In this study, it was evaluated whether there was a difference in CVI in the remission periods of FMF patients in parallel with previous studies in CT. Because CVI provides more detailed and reliable information about the choroid than CT, in this study we evaluated differences in CVI in pediatric patients with different genetic subtypes of FMF compared to a control group.

Materials and Methods

The study included 46 FMF patients and 46 healthy controls with no systemic or ocular disease. Patients with any systemic disease other than FMF and those who used drugs that may affect CT were not included in the study.

The diagnosis of FMF was confirmed by genetic testing. MEFV gene profiles were determined with pyrosequencing and direct Sanger sequencing [20].

The FMF patients’ erythrocyte sedimentation rate (ESR), C-reactive protein (CRP) level, and fibrinogen level were assessed to evaluate the relationship between choroidal parameters and APRs.

The study was approved by the Institutional Review Board and Ethics Committee of Düzce University and adhered to the tenets of the Declaration of Helsinki. All participants provided informed consent for the use of their clinical data.

Ophthalmologic examination

All patients and control subjects underwent a detailed ophthalmological examination performed by the same ophthalmologists (S.T.). Refraction, best corrected visual acuity (BCVA), intraocular pressure measured by non-contact tonometry, and fundus examinations were performed.

Exclusion criteria were history of ocular trauma or surgery, congenital eye malformation, amblyopia, and refractive defects of ± 1 diopter (D) or greater. Data from the right eyes of all patients and controls were used for analysis. EDI-OCT images were obtained at the same time of the day (9:00-10:00 am) to minimize the effect of diurnal variations in the choroid [21].

Choroidal thickness measurements

CT measurements were performed by the same experienced ophthalmologists (S.T. and T.K.) using the Spectralis spectral domain OCT instrument (Heidelberg Engineering, Heidelberg, Germany). Images were acquired after pupil dilation, using a standardized imaging protocol with a 9-mm fovea-centered horizontal image. Image quality was enhanced by activating eye tracking mode and obtaining an average of 100 B-scans for all sections to improve the signal-to-noise ratio.

CT was measured from the outer edge of the hyperreflective line corresponding to the retinal pigment epithelium (RPE) to the hyporeflective line corresponding to the choroidal-scleral interface. CT was measured subfoveally and at 500, 1000, and 1500 μm nasal and temporal of the fovea.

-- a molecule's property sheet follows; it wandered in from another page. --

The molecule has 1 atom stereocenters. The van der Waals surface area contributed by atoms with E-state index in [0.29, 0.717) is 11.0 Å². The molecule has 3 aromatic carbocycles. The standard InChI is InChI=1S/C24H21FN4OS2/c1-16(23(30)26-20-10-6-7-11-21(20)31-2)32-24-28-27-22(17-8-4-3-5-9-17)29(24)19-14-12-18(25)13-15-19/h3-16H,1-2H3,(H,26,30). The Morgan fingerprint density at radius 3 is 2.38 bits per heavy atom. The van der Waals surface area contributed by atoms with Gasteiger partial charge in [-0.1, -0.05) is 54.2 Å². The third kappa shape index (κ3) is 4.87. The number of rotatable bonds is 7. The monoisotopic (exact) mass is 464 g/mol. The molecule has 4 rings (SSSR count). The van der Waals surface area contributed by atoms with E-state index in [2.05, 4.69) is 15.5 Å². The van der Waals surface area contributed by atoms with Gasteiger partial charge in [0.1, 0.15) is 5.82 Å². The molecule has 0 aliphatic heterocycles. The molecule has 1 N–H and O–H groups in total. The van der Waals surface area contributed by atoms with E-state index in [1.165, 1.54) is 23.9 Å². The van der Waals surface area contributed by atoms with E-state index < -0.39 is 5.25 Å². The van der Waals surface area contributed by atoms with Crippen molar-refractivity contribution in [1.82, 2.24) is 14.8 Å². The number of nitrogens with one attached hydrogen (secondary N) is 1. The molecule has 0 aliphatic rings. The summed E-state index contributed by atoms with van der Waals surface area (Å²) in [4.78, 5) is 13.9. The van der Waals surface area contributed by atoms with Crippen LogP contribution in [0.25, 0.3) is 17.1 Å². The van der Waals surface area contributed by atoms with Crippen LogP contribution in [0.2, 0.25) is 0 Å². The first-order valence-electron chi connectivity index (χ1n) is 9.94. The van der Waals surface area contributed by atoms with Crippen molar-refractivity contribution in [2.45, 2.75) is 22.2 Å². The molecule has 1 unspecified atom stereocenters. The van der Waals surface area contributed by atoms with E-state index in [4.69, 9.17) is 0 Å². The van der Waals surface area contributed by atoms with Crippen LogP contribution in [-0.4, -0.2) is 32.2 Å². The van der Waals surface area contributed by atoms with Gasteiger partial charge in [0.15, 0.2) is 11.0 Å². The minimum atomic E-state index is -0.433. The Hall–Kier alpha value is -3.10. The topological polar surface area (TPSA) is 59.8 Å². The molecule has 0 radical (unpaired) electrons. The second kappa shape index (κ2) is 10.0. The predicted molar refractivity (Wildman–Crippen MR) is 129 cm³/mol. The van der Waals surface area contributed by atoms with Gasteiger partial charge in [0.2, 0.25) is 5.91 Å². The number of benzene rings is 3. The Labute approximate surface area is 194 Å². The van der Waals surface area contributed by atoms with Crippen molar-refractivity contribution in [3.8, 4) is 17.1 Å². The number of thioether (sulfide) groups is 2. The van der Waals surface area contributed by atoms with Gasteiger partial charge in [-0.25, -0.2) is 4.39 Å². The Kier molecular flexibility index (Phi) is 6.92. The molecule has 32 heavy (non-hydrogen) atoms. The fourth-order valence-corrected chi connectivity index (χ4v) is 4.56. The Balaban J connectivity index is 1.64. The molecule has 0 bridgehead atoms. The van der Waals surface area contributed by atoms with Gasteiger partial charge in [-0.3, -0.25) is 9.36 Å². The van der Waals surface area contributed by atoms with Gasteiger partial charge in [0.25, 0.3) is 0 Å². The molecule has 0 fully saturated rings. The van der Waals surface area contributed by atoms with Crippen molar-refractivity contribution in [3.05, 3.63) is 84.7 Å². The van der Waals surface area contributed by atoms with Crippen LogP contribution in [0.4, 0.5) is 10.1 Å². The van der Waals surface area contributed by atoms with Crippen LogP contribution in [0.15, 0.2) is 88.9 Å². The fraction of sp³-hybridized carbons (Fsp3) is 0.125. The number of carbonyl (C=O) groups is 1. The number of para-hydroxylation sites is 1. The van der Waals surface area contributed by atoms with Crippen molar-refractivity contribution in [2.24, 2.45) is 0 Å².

Choroid Vascularity Index

CVI was calculated using image binarization technique described by Sonoda et al. as modified by Agrawal et al [18,22]. Image processing was done using the opensource ImageJ software (version 1.47; provided in the public domain by the National Institutes of Health, Bethesda, MD, USA; http://imagej.nih.gov/ij/). In brief, 1 pixel EDI-OCT images were opened in ImageJ and the scale was set at 200 μm. A total choroidal area (TCA) 1.5 mm in diameter and centered on the fovea was selected using the manual plotting polygonal tool (Figure 1). The upper and lower borders of the choroid were marked at the RPE and the choroid-sclera junction, respectively. The entire length of the OCT B-scan was used for analysis. The EDI-OCT B-scan was then converted to 8-bit images using the default setting and Niblack's automated local threshold tool was applied to determine the boundaries of the luminal area (LA) and stromal area (SA). The image was then converted back to RGB (red, green, blue) for computation of the LA using the color threshold tool (Figure 2). CVI was calculated as the proportion of LA to TCA. All CVI measurements were performed by the same physician (S.T and T.K.).

clinical-rheumatology-width

Figure 1: A width of 1.5 mm centered at the fovea selected by manual plotting polygonal tool.

clinical-rheumatology-binarized

Figure 2: Superimposed binarized image showing segmentation of choroidal luminal and stromal structures.

Statistical Analysis

Statistical analysis was performed using SPSS software version 16.0 (SPSS, Inc., Chicago, IL, USA). Continuous variables are presented as median (min– max) and categorical variables as number (n) and percentage (%). Normality of all data distributions was assessed with Shapiro–Wilk test. For the comparison of the means of two groups, Student’s t-test was used when normally distributed and the Mann–Whitney U test was used when the samples did not show normal distribution. The correlation between subfoveal CT and FMF variables was evaluated by Pearson correlation or Spearman’s rho test, depending on the data distribution. Statistical significance was defined as p < 0.05.